Lighthouses in Oregon

September 13, 2022

Categories: Oregon Coast

Lighthouse on a cliff at sunset overlooking the surf and a peach colored sky.

Oregon is one of those states that has a lot of great places to go. One of the best and most beautiful places to see in Oregon are the lighthouses. Lighthouses are man-made structures designed to be used as navigational aid. They are usually located on rocky cliffs or shorelines and are surrounded by water, hence the name lighthouse. The lighthouse sits atop a tower, which extends above the surface of the water and supports a light at the top. 
The Oregon Coast has 11 lighthouses along the coastline that guarantee your next trip to the beach will be a memorable one... Let's start in the north and work our way south exploring the lighthouses in Oregon. While making your lighthouse destination plans, be sure to book your beach rental lodging early to guarentee your stay.


11 Lighthouses in Oregon You Definitely Need To Visit


1.    Tillamook Rock Lighthouse "Terrible Tilly"

The Tillamook Rock Lighthouse or Terrible Tilly as it came to be known sits one mile west of Tillamook Head between Cannon Beach and Seaside Oregon. It was commissioned in 1881 to help guide ships entering the mighty Columbia River and operated until 1957 when it was replaced by a whistle buoy. Sitting on a basalt rock islet, the 62-foot tower displayed a first-order Fresnel lens that sat at 133 feet above sea level.
Tillamook Rock Lighthouse is included on the National Register of Historic Places and is the only privately owned lighthouse along the Oregon Coast. After it was decommissioned, it was sold several times to private investors and was eventually used as a columbarium, a storage place for the ashes of the deceased. There is no public access, but you can view this majestic lighthouse using a trail that runs from Ecola State Park near Cannon Beach on the south to Seaside Oregon from the north which takes you around Tillamook Head. However, for access to Ecola State Park, there is an Oregon State Park Day use fee, or use your annual parking permit or Oregon Pacific Coast Passport.

Distant view of Tillamook Rock Lighthouse (Terrible Tilly), calm Pacific Ocean, and blue sky.

2.    Cape Meares Lighthouse

Going south from Tillamook Head lighthouse you will find my favorite lighthouse near Cape Meares Oregon. The Oregon State parks system runs the Cape Meares State Scenic Viewpoint which is located 10 miles west of Tillamook Oregon. The beach is nearby in the Oceanside and Netarts area where you can find some great ocean-view rental homes and cabins to stay in while enjoying your tour.
The Cape Meares Lighthouse stands 217 feet above the ocean but the tower itself is only 38 feet tall. You can walk up the spiral staircase inside, it offers one of the easiest and closest views of a first-order Fresnel lens that you will find anywhere. After standing next to the glass panes that make the structure of the lens, you will realize the power of a lighthouse! This park offers some of the most spectacular views to be seen anywhere along the Oregon Coast so plan on spending some extra time walking and observing the viewpoints overlooking the offshore islets where you will find nesting sea birds and stellar sea lions.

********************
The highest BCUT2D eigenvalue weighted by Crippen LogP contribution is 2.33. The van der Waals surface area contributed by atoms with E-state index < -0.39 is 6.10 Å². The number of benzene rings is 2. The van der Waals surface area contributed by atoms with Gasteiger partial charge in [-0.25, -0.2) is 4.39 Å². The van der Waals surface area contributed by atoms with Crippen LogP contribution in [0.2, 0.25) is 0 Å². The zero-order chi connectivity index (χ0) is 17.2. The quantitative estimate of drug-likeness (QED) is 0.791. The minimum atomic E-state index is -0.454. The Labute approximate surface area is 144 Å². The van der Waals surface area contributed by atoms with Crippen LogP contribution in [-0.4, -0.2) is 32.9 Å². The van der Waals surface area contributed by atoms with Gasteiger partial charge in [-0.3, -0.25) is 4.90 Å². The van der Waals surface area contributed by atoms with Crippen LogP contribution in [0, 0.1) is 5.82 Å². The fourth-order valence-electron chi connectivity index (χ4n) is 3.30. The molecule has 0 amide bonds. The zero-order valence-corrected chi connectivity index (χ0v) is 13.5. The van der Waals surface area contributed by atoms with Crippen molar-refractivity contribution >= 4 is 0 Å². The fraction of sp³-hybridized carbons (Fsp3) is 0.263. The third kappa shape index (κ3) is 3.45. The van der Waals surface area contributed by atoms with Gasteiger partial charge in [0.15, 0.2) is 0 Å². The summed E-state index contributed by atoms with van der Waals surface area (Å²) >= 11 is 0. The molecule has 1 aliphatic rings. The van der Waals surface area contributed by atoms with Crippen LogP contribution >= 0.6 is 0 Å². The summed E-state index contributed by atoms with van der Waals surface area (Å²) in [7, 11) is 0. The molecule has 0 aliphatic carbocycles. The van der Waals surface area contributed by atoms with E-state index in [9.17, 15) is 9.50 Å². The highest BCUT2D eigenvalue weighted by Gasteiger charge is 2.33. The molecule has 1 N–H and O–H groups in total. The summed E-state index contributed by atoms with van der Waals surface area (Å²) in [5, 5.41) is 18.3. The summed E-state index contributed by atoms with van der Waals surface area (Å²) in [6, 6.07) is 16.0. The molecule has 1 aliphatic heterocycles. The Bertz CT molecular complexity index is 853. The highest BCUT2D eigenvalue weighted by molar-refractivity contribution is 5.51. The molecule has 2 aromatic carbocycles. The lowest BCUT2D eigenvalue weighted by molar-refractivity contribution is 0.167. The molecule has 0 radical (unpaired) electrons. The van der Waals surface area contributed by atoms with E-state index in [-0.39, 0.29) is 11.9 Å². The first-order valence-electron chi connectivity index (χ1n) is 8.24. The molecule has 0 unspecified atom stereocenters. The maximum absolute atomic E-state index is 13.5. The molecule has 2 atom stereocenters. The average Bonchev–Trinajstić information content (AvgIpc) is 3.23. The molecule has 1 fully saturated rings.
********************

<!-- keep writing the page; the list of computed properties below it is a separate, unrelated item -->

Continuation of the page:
Don't forget to hike up the secondary trail to view the enormous arms of a unique tree called the Octopus Tree and just beyond it... yet another awesome coastline view!  And be sure to stop at the Tillamook Creamery... take the self-guided tour, sample some cheese, enjoy ice cream on a fresh waffle cone, and watch the "cheese makers" in action.  

Top of the lighthouse with red fresnel lens overlooking the blue pacific and viewing area.


3.    Yaquina Head Lighthouse

The Bureau of Land Management operates the Yaquina Head Outstanding Natural Area in Newport Oregon where this stunning lighthouse is located. As the tallest lighthouse in Oregon at 93 feet, this tower stands 162 feet above the ocean on a narrow piece of land jutting into the Pacific Ocean.

This lighthouse started life in 1873 as an oil-burning fixed white light that operated from sunset to sunrise seven days a week. Today it is a fully automated Fresnel lens that is powered by a single 1000-watt globe light producing over 130,000 candlepower... For a passing ship to identify a lighthouse, each one has a unique pattern of flashes called a signature. The Yaquina Head Lighthouse uses 2 seconds on, 2 seconds off, 2 seconds on then 14 seconds off a pattern that operates 24 hours a day.

Next up located just a few miles to the south near the entrance to Yaquina Bay... now let's go explore the Yaquina Bay Lighthouse which is a short 5-mile drive south. 

Glowing lighthouse at sunset with a blue, yellow, and orange sky.

4.    Yaquina Bay "Haunted" Lighthouse

The Yaquina Bay Lighthouse is in the Bay State Recreation site on Hwy 101 at the north end of Yaquina Bay Bridge in Newport Oregon. As the second oldest lighthouse on the Oregon coast, its service ran only from 1871 to 1874 when it was replaced by the nearby Yaquina Head lighthouse. The light is 161 feet above sea level and only 42 feet above the ground. Its signature light shines brightly with a steady white light from dusk till dawn.

The Oregon State Parks department took over the lighthouse and with the help of many people restored this beauty to its original splendor. In 1996 with the help of the U.S. Coast Guard, the lighthouse was re-lit and is used to maintain aid to private navigation for Yaquina Bay.

Its many distinctions include being the oldest structure in Newport, the only existing Oregon lighthouse with living quarters attached, and the only wooden lighthouse in Oregon that is still standing. It has been listed on the National Register of Historic Places... Haunted? You decide!
Yaquina Bay Lighthouse is only a few miles south of the Yaquina "Head" Lighthouse... but if you haven't spent the night in the area yet, choose a private vacation home in Newport for your stay.

Square shaped lighthouse with red light on the top and boarded up windows.

5.    Cleft of the Rock 

The Cleft of the Rock Light is a privately owned lighthouse in Yachats, Oregon. It is 1.8 miles (2.9 km) south of the cape on which it sits, on the Pacific coast of the U.S. state of Oregon. It was built in 1876 and is still in use to this day. 
It's considered to be one of the most exposed offshore lighthouses in America, as well as one of the most isolated—Jim Gibbs, a former lighthouse keeper, inspiration when he created the lighthouse was the former Fiddle Reef Lighthouse located on Oak Bay. Moreover, He gave the song "He Hideth My Soul in the Cleft of the Rock," which is based on Exodus 33:22, the moniker "Cleft of the Rock Lighthouse." 

6.    Heceta Head Lighthouse 

Heceta Head Lighthouse was built in 1894 on the rocky shore of Oregon's rugged coast. The lighthouse is still in operation and is accessible to the public. It stands 56 feet tall, with its light shining at a height of 205 feet above sea level.